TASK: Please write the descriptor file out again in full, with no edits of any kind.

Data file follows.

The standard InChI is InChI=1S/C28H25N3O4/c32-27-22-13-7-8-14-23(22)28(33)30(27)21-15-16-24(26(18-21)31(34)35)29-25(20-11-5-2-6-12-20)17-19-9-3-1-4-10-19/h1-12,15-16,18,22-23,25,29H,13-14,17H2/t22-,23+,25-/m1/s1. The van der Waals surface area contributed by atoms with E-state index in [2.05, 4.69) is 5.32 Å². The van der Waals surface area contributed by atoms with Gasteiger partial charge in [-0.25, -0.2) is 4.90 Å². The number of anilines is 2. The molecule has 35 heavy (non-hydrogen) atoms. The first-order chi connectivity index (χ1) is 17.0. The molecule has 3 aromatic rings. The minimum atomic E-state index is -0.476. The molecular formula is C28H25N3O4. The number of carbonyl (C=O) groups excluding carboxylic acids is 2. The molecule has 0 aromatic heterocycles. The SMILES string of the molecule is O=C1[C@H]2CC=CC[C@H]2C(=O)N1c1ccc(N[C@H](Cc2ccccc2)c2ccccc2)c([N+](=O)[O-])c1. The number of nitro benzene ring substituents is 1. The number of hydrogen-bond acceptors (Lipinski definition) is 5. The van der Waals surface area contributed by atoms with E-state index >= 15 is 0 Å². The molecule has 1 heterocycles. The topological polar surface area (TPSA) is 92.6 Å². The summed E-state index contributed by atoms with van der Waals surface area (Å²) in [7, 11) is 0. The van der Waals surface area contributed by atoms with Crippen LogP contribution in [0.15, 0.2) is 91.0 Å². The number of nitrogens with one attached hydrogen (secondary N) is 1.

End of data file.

The standard InChI is InChI=1S/C28H25N3O4/c32-27-22-13-7-8-14-23(22)28(33)30(27)21-15-16-24(26(18-21)31(34)35)29-25(20-11-5-2-6-12-20)17-19-9-3-1-4-10-19/h1-12,15-16,18,22-23,25,29H,13-14,17H2/t22-,23+,25-/m1/s1. The van der Waals surface area contributed by atoms with E-state index in [2.05, 4.69) is 5.32 Å². The van der Waals surface area contributed by atoms with Gasteiger partial charge in [-0.25, -0.2) is 4.90 Å². The number of anilines is 2. The molecule has 35 heavy (non-hydrogen) atoms. The first-order chi connectivity index (χ1) is 17.0. The molecule has 3 aromatic rings. The minimum atomic E-state index is -0.476. The molecular formula is C28H25N3O4. The number of carbonyl (C=O) groups excluding carboxylic acids is 2. The molecule has 0 aromatic heterocycles. The SMILES string of the molecule is O=C1[C@H]2CC=CC[C@H]2C(=O)N1c1ccc(N[C@H](Cc2ccccc2)c2ccccc2)c([N+](=O)[O-])c1. The number of nitro benzene ring substituents is 1. The number of hydrogen-bond acceptors (Lipinski definition) is 5. The van der Waals surface area contributed by atoms with E-state index >= 15 is 0 Å². The molecule has 1 heterocycles. The topological polar surface area (TPSA) is 92.6 Å². The summed E-state index contributed by atoms with van der Waals surface area (Å²) in [7, 11) is 0. The van der Waals surface area contributed by atoms with Crippen LogP contribution in [0.15, 0.2) is 91.0 Å². The number of nitrogens with one attached hydrogen (secondary N) is 1.